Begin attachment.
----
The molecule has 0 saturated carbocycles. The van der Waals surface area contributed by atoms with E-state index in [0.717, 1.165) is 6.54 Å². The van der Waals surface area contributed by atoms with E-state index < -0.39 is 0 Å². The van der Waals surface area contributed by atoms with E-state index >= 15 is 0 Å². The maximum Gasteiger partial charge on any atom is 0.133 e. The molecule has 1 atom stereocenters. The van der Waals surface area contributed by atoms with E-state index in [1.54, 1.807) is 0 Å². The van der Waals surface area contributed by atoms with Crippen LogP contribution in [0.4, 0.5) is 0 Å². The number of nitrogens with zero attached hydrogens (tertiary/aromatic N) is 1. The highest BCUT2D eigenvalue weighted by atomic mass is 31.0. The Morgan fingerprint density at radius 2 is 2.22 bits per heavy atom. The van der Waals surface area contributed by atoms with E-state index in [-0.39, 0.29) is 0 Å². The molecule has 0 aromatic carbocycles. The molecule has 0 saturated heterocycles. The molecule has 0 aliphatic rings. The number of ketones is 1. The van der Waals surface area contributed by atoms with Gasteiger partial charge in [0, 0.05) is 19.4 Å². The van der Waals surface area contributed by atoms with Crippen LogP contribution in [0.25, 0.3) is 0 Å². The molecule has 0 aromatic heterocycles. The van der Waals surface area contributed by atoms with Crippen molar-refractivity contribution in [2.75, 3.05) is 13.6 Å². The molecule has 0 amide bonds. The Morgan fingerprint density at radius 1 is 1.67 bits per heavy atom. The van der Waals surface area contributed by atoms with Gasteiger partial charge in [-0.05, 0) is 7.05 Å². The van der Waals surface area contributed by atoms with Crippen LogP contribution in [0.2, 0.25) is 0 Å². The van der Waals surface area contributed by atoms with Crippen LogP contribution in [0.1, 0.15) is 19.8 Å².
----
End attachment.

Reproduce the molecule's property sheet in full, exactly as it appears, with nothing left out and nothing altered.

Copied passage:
The molecule has 0 saturated carbocycles. The van der Waals surface area contributed by atoms with E-state index in [0.717, 1.165) is 6.54 Å². The van der Waals surface area contributed by atoms with E-state index < -0.39 is 0 Å². The van der Waals surface area contributed by atoms with E-state index >= 15 is 0 Å². The maximum Gasteiger partial charge on any atom is 0.133 e. The molecule has 1 atom stereocenters. The van der Waals surface area contributed by atoms with E-state index in [1.54, 1.807) is 0 Å². The van der Waals surface area contributed by atoms with Crippen LogP contribution in [0.4, 0.5) is 0 Å². The number of nitrogens with zero attached hydrogens (tertiary/aromatic N) is 1. The highest BCUT2D eigenvalue weighted by atomic mass is 31.0. The Morgan fingerprint density at radius 2 is 2.22 bits per heavy atom. The van der Waals surface area contributed by atoms with E-state index in [-0.39, 0.29) is 0 Å². The molecule has 0 aromatic carbocycles. The molecule has 0 saturated heterocycles. The molecule has 0 aliphatic rings. The number of ketones is 1. The van der Waals surface area contributed by atoms with Gasteiger partial charge in [0, 0.05) is 19.4 Å². The van der Waals surface area contributed by atoms with Crippen LogP contribution in [0.25, 0.3) is 0 Å². The molecule has 0 aromatic heterocycles. The van der Waals surface area contributed by atoms with Crippen molar-refractivity contribution in [2.75, 3.05) is 13.6 Å². The molecule has 0 amide bonds. The Morgan fingerprint density at radius 1 is 1.67 bits per heavy atom. The van der Waals surface area contributed by atoms with Gasteiger partial charge in [-0.05, 0) is 7.05 Å². The van der Waals surface area contributed by atoms with Crippen LogP contribution in [0.2, 0.25) is 0 Å². The van der Waals surface area contributed by atoms with Crippen LogP contribution in [0.1, 0.15) is 19.8 Å².